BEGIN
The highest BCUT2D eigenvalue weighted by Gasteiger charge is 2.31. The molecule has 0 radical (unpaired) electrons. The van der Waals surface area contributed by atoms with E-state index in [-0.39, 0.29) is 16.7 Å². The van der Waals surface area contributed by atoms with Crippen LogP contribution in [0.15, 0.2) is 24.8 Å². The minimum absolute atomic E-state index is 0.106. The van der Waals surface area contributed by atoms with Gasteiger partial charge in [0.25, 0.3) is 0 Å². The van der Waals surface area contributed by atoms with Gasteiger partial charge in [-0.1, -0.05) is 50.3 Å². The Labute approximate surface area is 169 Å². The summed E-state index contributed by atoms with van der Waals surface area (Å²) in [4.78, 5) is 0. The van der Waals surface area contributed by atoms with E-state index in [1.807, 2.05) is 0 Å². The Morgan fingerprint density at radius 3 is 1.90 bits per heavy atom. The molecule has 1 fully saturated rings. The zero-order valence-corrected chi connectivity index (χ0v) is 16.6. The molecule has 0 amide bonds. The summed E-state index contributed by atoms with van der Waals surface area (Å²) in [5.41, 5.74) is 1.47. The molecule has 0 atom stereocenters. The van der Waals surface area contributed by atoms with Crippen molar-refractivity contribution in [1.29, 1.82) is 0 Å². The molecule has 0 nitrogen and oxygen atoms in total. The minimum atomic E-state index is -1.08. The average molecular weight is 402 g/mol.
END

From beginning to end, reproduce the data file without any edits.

The highest BCUT2D eigenvalue weighted by Gasteiger charge is 2.31. The molecule has 0 radical (unpaired) electrons. The van der Waals surface area contributed by atoms with E-state index in [-0.39, 0.29) is 16.7 Å². The van der Waals surface area contributed by atoms with Crippen LogP contribution in [0.15, 0.2) is 24.8 Å². The minimum absolute atomic E-state index is 0.106. The van der Waals surface area contributed by atoms with Gasteiger partial charge in [0.25, 0.3) is 0 Å². The van der Waals surface area contributed by atoms with Gasteiger partial charge in [-0.1, -0.05) is 50.3 Å². The Labute approximate surface area is 169 Å². The summed E-state index contributed by atoms with van der Waals surface area (Å²) in [4.78, 5) is 0. The van der Waals surface area contributed by atoms with E-state index in [1.807, 2.05) is 0 Å². The Morgan fingerprint density at radius 3 is 1.90 bits per heavy atom. The molecule has 1 fully saturated rings. The zero-order valence-corrected chi connectivity index (χ0v) is 16.6. The molecule has 0 amide bonds. The summed E-state index contributed by atoms with van der Waals surface area (Å²) in [5.41, 5.74) is 1.47. The molecule has 0 atom stereocenters. The van der Waals surface area contributed by atoms with Crippen molar-refractivity contribution in [1.29, 1.82) is 0 Å². The molecule has 0 nitrogen and oxygen atoms in total. The minimum atomic E-state index is -1.08. The average molecular weight is 402 g/mol.